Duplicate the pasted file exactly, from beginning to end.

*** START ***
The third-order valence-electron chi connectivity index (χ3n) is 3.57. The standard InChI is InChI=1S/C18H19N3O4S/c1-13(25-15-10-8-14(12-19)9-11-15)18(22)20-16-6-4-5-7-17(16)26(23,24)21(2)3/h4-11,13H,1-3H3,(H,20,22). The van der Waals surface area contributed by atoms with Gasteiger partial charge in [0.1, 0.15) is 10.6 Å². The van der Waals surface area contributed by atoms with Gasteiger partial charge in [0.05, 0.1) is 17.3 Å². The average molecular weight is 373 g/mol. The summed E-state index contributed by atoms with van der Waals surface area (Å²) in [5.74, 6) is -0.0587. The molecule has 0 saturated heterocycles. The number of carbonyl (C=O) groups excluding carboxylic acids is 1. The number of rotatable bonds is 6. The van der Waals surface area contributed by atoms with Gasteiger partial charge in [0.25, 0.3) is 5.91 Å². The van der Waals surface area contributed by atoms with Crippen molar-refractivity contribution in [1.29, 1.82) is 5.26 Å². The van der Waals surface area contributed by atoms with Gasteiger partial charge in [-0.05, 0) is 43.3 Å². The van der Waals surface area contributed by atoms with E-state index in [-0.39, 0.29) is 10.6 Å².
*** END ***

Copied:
The third-order valence-electron chi connectivity index (χ3n) is 3.57. The standard InChI is InChI=1S/C18H19N3O4S/c1-13(25-15-10-8-14(12-19)9-11-15)18(22)20-16-6-4-5-7-17(16)26(23,24)21(2)3/h4-11,13H,1-3H3,(H,20,22). The van der Waals surface area contributed by atoms with Gasteiger partial charge in [0.1, 0.15) is 10.6 Å². The van der Waals surface area contributed by atoms with Gasteiger partial charge in [0.05, 0.1) is 17.3 Å². The average molecular weight is 373 g/mol. The summed E-state index contributed by atoms with van der Waals surface area (Å²) in [5.74, 6) is -0.0587. The molecule has 0 saturated heterocycles. The number of carbonyl (C=O) groups excluding carboxylic acids is 1. The number of rotatable bonds is 6. The van der Waals surface area contributed by atoms with Gasteiger partial charge in [0.25, 0.3) is 5.91 Å². The van der Waals surface area contributed by atoms with Crippen molar-refractivity contribution in [1.29, 1.82) is 5.26 Å². The van der Waals surface area contributed by atoms with Gasteiger partial charge in [-0.05, 0) is 43.3 Å². The van der Waals surface area contributed by atoms with E-state index in [-0.39, 0.29) is 10.6 Å².